A busy weekend lies ahead, and I’m still working on a long blog post about Jacquetta Woodville, Elizabeth Woodville’s mother, so I’ll leave you for the week with several reviews I did for the August Historical Novels Review. Two of the reviews, you’ll see, were for nonfiction. I enjoyed all three of these books, but I heartily recommend the Mary Tudor biography.
Judith Pella, Bethany House, 2008, $13.99 pb, 350pp, 9780764201349
It’s 1882, and Maggie Newcomb, just turned eighteen, is determined to win handsome Colby Stoddard for her husband—if, that is, she can keep him from being snared by beautiful Tamara Brennan, who’s visiting Maggie’s small Oregon town following a broken engagement. When Evan Parker, newly graduated from Harvard Law School, returns to his family in Maintown, Maggie sees the perfect opportunity. Not only can the awkward young lawyer defend Maggie’s friend Tommy against murder charges, he can join forces with Maggie to keep Colby and Tamara apart.
The second book in Pella’s Patchwork Circle series, which revolves around the members of a quilting circle and their daughters, Sister’s Choice is a charming and often gently humorous novel, with engaging characters, especially its heroine, who’s refreshingly blundering and down-to-earth. It also features that rarity in romantic novels—a bespectacled hero. I look forward to spending more time with these characters.
Lancaster Against York: The Wars of the Roses and the Foundation of Modern Britain
Trevor Royle, Palgrave, 2008, $29.95/C$32.95, hb, 368pp, 9781403966728
Lancaster Against York has a somewhat misleading subtitle: this is a study of the Wars of the Roses, certainly, but not an assessment of their influence on modern Britain. Subtitle aside, this is a well written and engrossing history of this turbulent time by an author without an axe to grind on behalf of either side.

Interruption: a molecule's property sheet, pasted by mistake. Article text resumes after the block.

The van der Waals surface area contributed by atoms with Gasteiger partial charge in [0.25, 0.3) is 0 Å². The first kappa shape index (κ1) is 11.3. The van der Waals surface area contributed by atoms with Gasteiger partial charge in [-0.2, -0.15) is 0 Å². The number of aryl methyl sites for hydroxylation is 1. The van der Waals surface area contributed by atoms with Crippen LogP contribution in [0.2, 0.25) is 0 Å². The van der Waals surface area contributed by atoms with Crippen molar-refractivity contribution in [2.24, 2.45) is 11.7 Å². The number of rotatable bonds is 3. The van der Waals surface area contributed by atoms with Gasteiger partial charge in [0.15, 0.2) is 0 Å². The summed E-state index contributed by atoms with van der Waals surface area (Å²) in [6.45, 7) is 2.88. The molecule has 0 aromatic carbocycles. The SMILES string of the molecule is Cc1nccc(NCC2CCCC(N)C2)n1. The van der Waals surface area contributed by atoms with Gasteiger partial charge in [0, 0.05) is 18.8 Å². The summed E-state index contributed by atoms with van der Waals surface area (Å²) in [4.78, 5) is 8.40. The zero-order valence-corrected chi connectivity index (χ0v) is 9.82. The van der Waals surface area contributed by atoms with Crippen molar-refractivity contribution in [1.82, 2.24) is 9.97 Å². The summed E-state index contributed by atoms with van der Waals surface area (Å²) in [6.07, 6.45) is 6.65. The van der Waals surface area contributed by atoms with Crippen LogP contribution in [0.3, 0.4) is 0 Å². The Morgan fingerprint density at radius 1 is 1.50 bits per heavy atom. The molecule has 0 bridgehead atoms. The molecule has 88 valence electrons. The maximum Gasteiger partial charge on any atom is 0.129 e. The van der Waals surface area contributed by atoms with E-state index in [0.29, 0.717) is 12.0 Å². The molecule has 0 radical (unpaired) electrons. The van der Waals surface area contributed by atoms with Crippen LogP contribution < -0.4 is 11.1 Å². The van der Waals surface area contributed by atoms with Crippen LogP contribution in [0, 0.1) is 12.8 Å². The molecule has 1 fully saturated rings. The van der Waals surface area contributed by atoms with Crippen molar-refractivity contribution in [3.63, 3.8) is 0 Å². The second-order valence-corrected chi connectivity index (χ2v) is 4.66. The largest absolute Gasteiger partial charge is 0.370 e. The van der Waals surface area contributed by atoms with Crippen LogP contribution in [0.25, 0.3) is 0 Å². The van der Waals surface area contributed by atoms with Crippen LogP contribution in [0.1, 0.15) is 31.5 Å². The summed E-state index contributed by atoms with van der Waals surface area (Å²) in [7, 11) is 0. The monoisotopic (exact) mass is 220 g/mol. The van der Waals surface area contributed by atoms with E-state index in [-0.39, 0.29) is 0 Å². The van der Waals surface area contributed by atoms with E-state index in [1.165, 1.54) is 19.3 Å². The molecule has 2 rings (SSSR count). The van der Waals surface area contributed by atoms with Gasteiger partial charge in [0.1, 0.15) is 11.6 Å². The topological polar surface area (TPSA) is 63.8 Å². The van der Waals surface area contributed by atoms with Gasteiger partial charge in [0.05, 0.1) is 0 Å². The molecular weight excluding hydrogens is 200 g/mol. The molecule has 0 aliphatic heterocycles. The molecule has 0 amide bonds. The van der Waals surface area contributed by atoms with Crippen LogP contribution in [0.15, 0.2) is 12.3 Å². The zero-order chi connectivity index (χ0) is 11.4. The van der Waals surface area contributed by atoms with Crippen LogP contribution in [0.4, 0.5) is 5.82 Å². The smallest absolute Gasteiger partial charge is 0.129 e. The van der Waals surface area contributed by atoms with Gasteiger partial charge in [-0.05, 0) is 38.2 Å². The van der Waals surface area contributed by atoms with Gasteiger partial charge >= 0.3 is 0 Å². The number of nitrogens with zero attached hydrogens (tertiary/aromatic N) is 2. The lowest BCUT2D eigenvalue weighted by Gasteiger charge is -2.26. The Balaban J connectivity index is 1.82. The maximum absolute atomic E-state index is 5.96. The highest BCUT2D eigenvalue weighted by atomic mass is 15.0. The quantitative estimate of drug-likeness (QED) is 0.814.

There are a few irritating errors here—Richard III did not imprison the young Earl of Warwick in the Tower, for instance. Occasionally, too, Royle seems unaware of recent research, such as the discovery of a dispensation for the marriage of the Duke of Gloucester and Anne Neville. There are no annotations, which I found frustrating when I wanted to check a source, but there’s a useful bibliography and a helpful section listing the key players of the time.
On the positive side, Royle packs a great deal of information from a wide range of sources into a relatively short space, and his assessments are fair and balanced. For those wanting an introduction to the Wars of the Roses, as well as for those wanting to refresh their general knowledge, this will be a useful book.
The First Queen of England: The Myth of “Bloody Mary”
Linda Porter, St. Martin’s, 2008, $27.95, hb, 464pp, 9780312368371
If any historical figure is due for a reassessment, it’s surely Mary Tudor, characterized alternatively as a bloodthirsty fanatic and as a pathetic hag. In this lucid and intelligently written biography, Porter does an admirable job of showing us the woman behind the myth.
Porter gives us a full picture of Mary, reminding us that the queen who is often regarded as dour and sickly enjoyed fine clothes, gambling, and hunting. Her religious persecutions are not glossed over, but are placed in the context of their time and in that of Mary’s more positive actions regarding religion. Especially interesting is Porter’s examination of Mary’s fraught and highly ambivalent relationship with her younger sister.
It is not the “Bloody” Mary of popular history, or the lonely wife familiar from historical fiction, who emerges here, but the courageous woman who fought through many obstacles to get to the throne, then to stay there. Porter is to be commended for bringing this complex and much-maligned woman to life.